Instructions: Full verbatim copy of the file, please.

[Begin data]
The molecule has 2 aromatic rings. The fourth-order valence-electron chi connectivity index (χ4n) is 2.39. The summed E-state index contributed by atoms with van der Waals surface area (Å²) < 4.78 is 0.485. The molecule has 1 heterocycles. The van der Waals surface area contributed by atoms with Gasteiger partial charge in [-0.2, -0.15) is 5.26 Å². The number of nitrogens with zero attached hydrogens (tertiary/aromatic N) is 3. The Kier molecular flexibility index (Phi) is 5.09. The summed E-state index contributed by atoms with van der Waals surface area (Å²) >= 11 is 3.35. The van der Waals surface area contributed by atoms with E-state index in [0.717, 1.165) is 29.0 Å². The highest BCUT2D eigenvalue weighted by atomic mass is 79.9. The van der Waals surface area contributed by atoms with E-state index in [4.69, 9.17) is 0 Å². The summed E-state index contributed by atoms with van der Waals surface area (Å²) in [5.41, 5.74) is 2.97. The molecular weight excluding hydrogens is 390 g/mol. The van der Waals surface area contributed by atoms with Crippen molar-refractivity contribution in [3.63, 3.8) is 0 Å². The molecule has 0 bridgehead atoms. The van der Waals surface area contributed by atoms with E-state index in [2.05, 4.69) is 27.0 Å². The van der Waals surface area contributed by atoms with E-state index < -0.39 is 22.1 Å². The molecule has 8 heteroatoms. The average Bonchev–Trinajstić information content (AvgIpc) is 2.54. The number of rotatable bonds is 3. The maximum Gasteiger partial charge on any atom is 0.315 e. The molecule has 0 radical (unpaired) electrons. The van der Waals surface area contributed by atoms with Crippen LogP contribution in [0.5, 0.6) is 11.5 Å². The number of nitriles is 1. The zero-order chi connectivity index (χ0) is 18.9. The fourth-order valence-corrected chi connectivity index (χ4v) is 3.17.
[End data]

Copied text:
The molecule has 2 aromatic rings. The fourth-order valence-electron chi connectivity index (χ4n) is 2.39. The summed E-state index contributed by atoms with van der Waals surface area (Å²) < 4.78 is 0.485. The molecule has 1 heterocycles. The van der Waals surface area contributed by atoms with Gasteiger partial charge in [-0.2, -0.15) is 5.26 Å². The number of nitrogens with zero attached hydrogens (tertiary/aromatic N) is 3. The Kier molecular flexibility index (Phi) is 5.09. The summed E-state index contributed by atoms with van der Waals surface area (Å²) >= 11 is 3.35. The van der Waals surface area contributed by atoms with E-state index in [0.717, 1.165) is 29.0 Å². The highest BCUT2D eigenvalue weighted by atomic mass is 79.9. The van der Waals surface area contributed by atoms with E-state index in [4.69, 9.17) is 0 Å². The summed E-state index contributed by atoms with van der Waals surface area (Å²) in [5.41, 5.74) is 2.97. The molecular weight excluding hydrogens is 390 g/mol. The van der Waals surface area contributed by atoms with Crippen molar-refractivity contribution in [3.63, 3.8) is 0 Å². The molecule has 0 bridgehead atoms. The van der Waals surface area contributed by atoms with E-state index in [2.05, 4.69) is 27.0 Å². The van der Waals surface area contributed by atoms with E-state index < -0.39 is 22.1 Å². The molecule has 8 heteroatoms. The average Bonchev–Trinajstić information content (AvgIpc) is 2.54. The number of rotatable bonds is 3. The maximum Gasteiger partial charge on any atom is 0.315 e. The molecule has 0 radical (unpaired) electrons. The van der Waals surface area contributed by atoms with Crippen LogP contribution in [0.5, 0.6) is 11.5 Å². The number of nitriles is 1. The zero-order chi connectivity index (χ0) is 18.9. The fourth-order valence-corrected chi connectivity index (χ4v) is 3.17.